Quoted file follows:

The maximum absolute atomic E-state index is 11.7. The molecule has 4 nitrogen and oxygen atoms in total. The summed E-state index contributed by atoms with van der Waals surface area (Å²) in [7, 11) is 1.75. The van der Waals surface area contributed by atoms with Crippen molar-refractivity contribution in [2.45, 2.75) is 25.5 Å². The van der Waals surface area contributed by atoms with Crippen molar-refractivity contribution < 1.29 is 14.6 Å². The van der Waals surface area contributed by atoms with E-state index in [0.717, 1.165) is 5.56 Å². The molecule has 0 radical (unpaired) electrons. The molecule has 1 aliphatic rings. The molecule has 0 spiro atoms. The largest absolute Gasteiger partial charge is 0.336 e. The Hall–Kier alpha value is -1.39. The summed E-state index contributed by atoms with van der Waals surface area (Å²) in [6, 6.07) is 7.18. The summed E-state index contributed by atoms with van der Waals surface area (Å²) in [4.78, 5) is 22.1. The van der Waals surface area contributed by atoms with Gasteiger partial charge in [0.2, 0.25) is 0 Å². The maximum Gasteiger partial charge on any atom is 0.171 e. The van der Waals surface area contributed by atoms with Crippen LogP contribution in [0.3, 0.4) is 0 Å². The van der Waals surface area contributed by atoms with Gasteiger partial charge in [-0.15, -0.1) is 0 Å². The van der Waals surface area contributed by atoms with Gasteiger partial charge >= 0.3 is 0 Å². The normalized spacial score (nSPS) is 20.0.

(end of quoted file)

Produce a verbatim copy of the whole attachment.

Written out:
The maximum absolute atomic E-state index is 11.7. The molecule has 4 nitrogen and oxygen atoms in total. The summed E-state index contributed by atoms with van der Waals surface area (Å²) in [7, 11) is 1.75. The van der Waals surface area contributed by atoms with Crippen molar-refractivity contribution in [2.45, 2.75) is 25.5 Å². The van der Waals surface area contributed by atoms with Crippen molar-refractivity contribution < 1.29 is 14.6 Å². The van der Waals surface area contributed by atoms with E-state index in [0.717, 1.165) is 5.56 Å². The molecule has 0 radical (unpaired) electrons. The molecule has 1 aliphatic rings. The molecule has 0 spiro atoms. The largest absolute Gasteiger partial charge is 0.336 e. The Hall–Kier alpha value is -1.39. The summed E-state index contributed by atoms with van der Waals surface area (Å²) in [6, 6.07) is 7.18. The summed E-state index contributed by atoms with van der Waals surface area (Å²) in [4.78, 5) is 22.1. The van der Waals surface area contributed by atoms with Gasteiger partial charge in [0.2, 0.25) is 0 Å². The maximum Gasteiger partial charge on any atom is 0.171 e. The van der Waals surface area contributed by atoms with Crippen LogP contribution in [0.3, 0.4) is 0 Å². The van der Waals surface area contributed by atoms with Gasteiger partial charge in [-0.15, -0.1) is 0 Å². The van der Waals surface area contributed by atoms with Gasteiger partial charge >= 0.3 is 0 Å². The normalized spacial score (nSPS) is 20.0.